When I was in 7th grade, I was standing on a 7-meter diving platform, trying to get up the courage to jump. A bunch of kids were behind me, telling me to go ahead, daring me, calling me names, etc. You know. We’ve all experienced something similar. I had just decided I was going to be a chicken (and proud of it), and climb back down the steps (which was forbidden), when I suddenly felt fire erupt on the outside of my upper left arm. And, I did what any normal person would do. I ran and I JUMPED!!! All the kids whooped and hollered at my courage!! Nobody knew I’d been stung…
Once I was out of the pool, I ran over to my dad, holding my arm. He ripped apart a cigarette (an unfiltered Camel!), put wet tobacco on my arm, and watched it quickly blow up like a balloon. When it was all said and done, my upper arm was grotesquely large. Horror movie stuff. I don’t remember what happened after that but I spent the next couple of decades terrified that I was allergic to bees…even though I never saw what stung me on that fateful day.
When we lived in Maine, I naturally freaked out when I got stung by a bumble bee one day but I had no reaction. So, I’d spent all those years being terrified of bees for no reason. Now, my fear of winged creatures with stingers is back with a vengeance!
It was just five weeks ago that I was sitting at the local Urgent Care, when I blew out my ribs coughing. And, this past Tuesday, I was sitting there once again. This trip was not illness-related. But, I’m getting ahead of myself.
On Sunday morning, I was carrying a bowl of veggie and fruit trimmings to the compost bucket out on the porch. The bucket, when full, is taken to the compost pile out back. I opened the bucket, dumped the goodies inside, stood up, and noticed a wasp was buzzing my left cheek.
Now, I know better than to swat, or cuss, or to even look at those monsters funny because they WILL find a reason to plant their backside deep into your epidermis. He stayed there, buzzing near my face. He wasn’t trying to sting me. I think he was just curious. I even thought perhaps we were making a connection. Isn’t that sweet?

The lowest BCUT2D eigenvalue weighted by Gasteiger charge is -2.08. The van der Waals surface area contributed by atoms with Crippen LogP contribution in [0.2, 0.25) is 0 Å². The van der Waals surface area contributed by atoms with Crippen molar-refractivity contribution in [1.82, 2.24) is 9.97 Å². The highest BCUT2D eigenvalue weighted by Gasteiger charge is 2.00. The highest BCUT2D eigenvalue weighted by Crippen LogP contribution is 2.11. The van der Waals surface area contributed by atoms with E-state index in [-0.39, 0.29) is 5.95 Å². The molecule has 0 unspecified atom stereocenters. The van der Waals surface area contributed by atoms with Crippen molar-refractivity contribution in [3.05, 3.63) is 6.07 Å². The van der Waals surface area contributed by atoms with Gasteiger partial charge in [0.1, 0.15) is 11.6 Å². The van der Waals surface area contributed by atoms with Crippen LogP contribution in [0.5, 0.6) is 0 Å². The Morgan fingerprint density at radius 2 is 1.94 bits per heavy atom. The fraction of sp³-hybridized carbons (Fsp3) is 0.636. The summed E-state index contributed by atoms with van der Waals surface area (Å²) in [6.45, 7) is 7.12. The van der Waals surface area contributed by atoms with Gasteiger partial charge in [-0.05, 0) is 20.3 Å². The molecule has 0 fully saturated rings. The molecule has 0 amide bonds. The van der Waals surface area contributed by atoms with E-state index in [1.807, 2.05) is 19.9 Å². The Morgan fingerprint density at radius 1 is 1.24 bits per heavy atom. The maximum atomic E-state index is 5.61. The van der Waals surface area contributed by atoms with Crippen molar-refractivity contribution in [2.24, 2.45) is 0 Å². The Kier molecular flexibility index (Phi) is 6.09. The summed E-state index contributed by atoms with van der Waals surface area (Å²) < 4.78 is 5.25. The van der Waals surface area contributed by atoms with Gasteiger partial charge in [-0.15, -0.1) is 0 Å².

So, I gently said, “Oh, hey buddy! I’m not going to hurt…..” And, that’s then the entire neighborhood, perhaps the entire city, heard my blood curdling scream.
Brian yelled from the kitchen, “What happened?!”
“That wasp tricked me!! We were having a moment and then his mean friend flew up my dress and STUNG MY FOOT!! He diverted my attention so his friend could fly UP MY DRESS!! Owww!! It burns!!!!!”
As I was screaming like a girl while explaining what happened, I was racing to the bathroom. I hiked up my dress, plopped my foot under the faucet, and turned on the cold water all the way. Brian went digging for the After Bite. After a minute, I turned off the faucet, dried my leg, and let Brian paint the After Bite all over the top of my foot, where a lovely read welt was forming. He then got me a bag of ice.
The wasp had actually had the gall to follow me inside! Brian found it and, soon, we had some fresh new bug guts on our fly swatter. I checked out the culprit, and looked him up. It was a paper wasp.
“While paper wasps can be dangerous and aggressive, they generally do not attack unless they or their nests are bothered. … Wasps can sting repeatedly; causing pain, swelling and whole-body effects that can trigger allergic reactions that may result in death.”
GAH!! And, guess what? They’re “semi-social creatures,” which tells me that there definitely WAS some tag teaming going on when I was attacked!!
It actually didn’t hurt for long. Seriously. Thirty minutes tops. I was all good after that.
Until the next day. Almost the entire top of my foot was hot and red, and it HURT. An aching hurt deep down like a bad bruise. In the back of my mind, I remembered that fateful day, in 7th grade, when all the kids thought I was sooooo brave by running across the 7-meter platform, and jumping pell-mell into the soothing water. Was I allergic to wasps???
The red part on my foot looked kinda like the shape of Africa (no kidding) and Brian wanted to make sure it wasn’t still growing so he drew a line around it with a Sharpie.
The rest of the day, it hurt and itched LIKE CRAZY, and the red spot got bigger. And BIGGER. I clawed and clawed and clawed. I actually managed to scratch all of the Sharpie marks off my foot. No cream was working and I was going INSANE. That night, I seriously fantasized about slowly slicing off the top of my foot with a serrated knife. In the back of my mind, I knew I needed medical attention. But, people in white coats still scare the cr*p out of me!